Digging, mowing, burning, flooding, grazing and treatment with herbicides are all methods used to control phragmites. A combination of applying herbicides and using one or more of the other methods generally produces best results. Treatment plans must be long-term, with re-treatment applied periodically. Early detection and application of control efforts are most effective for eradication of phragmites.
Digging by itself is generally not enough to control phragmites because of the plant's deep, extensive root system. Mowing is only effective when the stand approaches the end of the growing season. Early mowing actually encourages a thicker stand of phragmites. Flooding and burning are often not feasible.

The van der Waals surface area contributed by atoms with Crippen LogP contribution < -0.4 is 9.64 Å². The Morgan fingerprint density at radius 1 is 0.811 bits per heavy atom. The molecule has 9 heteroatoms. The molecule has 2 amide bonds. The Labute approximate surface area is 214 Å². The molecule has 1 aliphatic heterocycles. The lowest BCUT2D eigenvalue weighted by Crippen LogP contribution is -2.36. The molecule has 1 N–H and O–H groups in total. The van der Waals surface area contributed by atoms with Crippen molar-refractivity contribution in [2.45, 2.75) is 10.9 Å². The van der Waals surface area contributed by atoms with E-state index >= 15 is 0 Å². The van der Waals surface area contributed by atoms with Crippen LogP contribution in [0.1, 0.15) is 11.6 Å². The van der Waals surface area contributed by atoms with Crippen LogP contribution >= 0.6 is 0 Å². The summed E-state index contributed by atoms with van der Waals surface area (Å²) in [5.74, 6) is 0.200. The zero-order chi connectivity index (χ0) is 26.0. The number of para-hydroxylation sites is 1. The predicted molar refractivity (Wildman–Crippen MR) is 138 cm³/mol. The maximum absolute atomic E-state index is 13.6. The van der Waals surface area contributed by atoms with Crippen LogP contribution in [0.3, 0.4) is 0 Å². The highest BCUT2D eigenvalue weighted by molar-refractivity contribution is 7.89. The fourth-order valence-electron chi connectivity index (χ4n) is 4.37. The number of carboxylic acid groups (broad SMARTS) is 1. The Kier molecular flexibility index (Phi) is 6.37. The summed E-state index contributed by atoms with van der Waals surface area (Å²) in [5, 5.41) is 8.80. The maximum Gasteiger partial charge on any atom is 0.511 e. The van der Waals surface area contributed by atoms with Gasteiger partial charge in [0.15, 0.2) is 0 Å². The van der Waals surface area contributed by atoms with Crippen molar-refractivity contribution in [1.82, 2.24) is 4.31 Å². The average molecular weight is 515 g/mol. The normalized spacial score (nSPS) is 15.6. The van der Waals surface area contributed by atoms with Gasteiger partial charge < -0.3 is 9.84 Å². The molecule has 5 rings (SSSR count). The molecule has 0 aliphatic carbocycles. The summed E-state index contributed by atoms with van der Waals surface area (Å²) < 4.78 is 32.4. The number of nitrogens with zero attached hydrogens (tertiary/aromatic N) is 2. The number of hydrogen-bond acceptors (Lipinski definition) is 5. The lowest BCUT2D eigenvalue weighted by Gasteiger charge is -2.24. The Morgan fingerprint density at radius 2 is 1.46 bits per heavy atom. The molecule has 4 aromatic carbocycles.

Glyphosate and imazapyr are broad-spectrum aquatic herbicides used in conjunction with the methods described above to control phragmites. Surfactants must be added to herbicides to adhere to the plant leaves, stalks and rhizomes. Unless the herbicide specifically states that surfactants are included, they must be purchased separately and added to the tank mixture. The herbicides must be applied during the plant's growing season while the flowers are blooming.
Phragmites is a large, coarse perennial grass found in wetlands. It has little value for wildlife and reduces the area's biodiversity. Phragmites spreads quickly by long surface runners, making it difficult to control.